Based on the novel by Alex Flinn
Adaptation Grade: C
KYLE: Can you imagine that love?
As an adjective, “beastly” is a word one associates with English schoolgirl fiction of the Enid Blyton or Elsie Oxenham school. “Oh, don’t be so beastly!” one plummy and proper young miss might demand of another. Or: “That was simply beastly!”, they’ll say of a particularly harrowing experience.
I don’t know that I’d go so far as to stigmatize this Beastly as being worthy of its name in that sense, but neither would I call it, in similar parlance, “ripping” or “prime” either. It was just… okay. Kind of. I guess. If I’m being very, very generous about it, which I am inclined to be, because it has people that I like in it and is, after all, a fairy tale reimagined to take place in and around an elite New York high school, and I am constitutionally incapable of completely hating any such thing.
No, not completely.
The school in question is Buckston Academy, and it’s a lot like Gossip Girl’s Constance if it had been designed by the Guggenheim guy. BMOC is the arrogant and superficial Kyle (Alex Pettyfer), who foolishly decides to mess with an evidently powerful sorceress, Kendra (Mary Kate Olsen) and who is punished for his presumption by being doomed to live his life “as aggressively unattractive outside” as he is inside. He has a year to break the curse by having someone say “I love you.” He’s our Beast.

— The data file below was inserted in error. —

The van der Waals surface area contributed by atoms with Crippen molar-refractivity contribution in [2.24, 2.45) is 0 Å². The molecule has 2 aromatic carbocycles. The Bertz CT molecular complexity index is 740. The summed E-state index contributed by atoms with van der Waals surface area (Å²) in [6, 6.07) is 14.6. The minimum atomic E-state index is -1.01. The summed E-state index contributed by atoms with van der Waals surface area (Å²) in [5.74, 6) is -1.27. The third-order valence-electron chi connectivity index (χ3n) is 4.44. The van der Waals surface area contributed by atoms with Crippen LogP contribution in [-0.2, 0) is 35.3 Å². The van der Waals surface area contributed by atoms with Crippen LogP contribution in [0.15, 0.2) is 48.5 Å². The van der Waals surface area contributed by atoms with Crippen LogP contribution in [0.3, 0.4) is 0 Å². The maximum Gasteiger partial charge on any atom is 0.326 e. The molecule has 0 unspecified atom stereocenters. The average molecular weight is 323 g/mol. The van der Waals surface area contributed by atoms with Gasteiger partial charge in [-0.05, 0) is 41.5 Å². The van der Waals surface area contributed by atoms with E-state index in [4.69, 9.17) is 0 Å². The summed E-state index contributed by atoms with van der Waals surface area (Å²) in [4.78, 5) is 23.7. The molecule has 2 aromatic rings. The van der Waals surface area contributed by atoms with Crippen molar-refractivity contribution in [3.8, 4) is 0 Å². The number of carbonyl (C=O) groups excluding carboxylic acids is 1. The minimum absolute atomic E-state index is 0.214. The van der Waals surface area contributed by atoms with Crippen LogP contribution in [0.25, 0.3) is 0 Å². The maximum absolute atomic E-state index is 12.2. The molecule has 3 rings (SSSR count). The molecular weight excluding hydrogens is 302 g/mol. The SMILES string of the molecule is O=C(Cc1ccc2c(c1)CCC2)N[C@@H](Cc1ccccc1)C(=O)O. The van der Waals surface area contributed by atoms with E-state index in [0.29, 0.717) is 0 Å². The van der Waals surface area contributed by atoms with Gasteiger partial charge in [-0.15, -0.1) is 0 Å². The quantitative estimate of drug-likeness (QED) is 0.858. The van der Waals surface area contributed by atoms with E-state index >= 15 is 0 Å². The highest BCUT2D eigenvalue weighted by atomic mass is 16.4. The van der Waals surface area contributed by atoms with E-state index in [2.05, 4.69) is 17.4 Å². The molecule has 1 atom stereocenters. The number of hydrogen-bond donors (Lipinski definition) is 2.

Also attending Buckston is Vanessa Hudgens, our Beauty. Yes, nearly three years after graduating East High and heading off to Stanford with early admission to their Freshman Honors program (that’s a real thing, right?), and two years after appearing as high school junior Sa5m “the 5 is silent” (which she totally stole from Tom Lehrer) in Bandslam, Hudgens was back in class as despised scholarship kid Lindy, to whom idiot Kyle has apparently never deigned to speak–despite the fact that she is, when all is said, Vanessa Damn Hudgens. If we are to believe that Kyle cares so much for outward appearances, then is it at all likely he would have passed this impossibly beautiful sweetheart by? Flimsy, isn’t it? Seriously, all they had to do was throw her in a pair of glasses and it would’ve been She’s All That all over again.
Of course, these two lost souls need to find some way to be always in each others’ company, post-Beastification, and this comes to pass in one particularly laughable scene that sees Beauty consigned to the Beast’s care by her improvident drug-addled father after he kills a man (so much worse an infraction than taking a rose from the Beast’s garden, and simultaneously way less believable). But don’t worry, the rose thing is given plenty of play in the film, with Beast building Beauty a greenhouse, among other rose-related stuff. The book was full of it, too. Ho hum.
Anyway. There are longing looks and shared childhood trauma and finally, at last, love blooms. Just in time to break the curse, don’t you know… if somewhat unrealistically. I mean, The Beast had developed an obsession with Beauty after she said something nice about him, and she got all more-than-a-friendy towards him after he delivered her a letter spelling out how into her he just is. Wait, they like each other because the other one liked them? And they’re teenagers… I guess it is realistic, after all. After which… the end.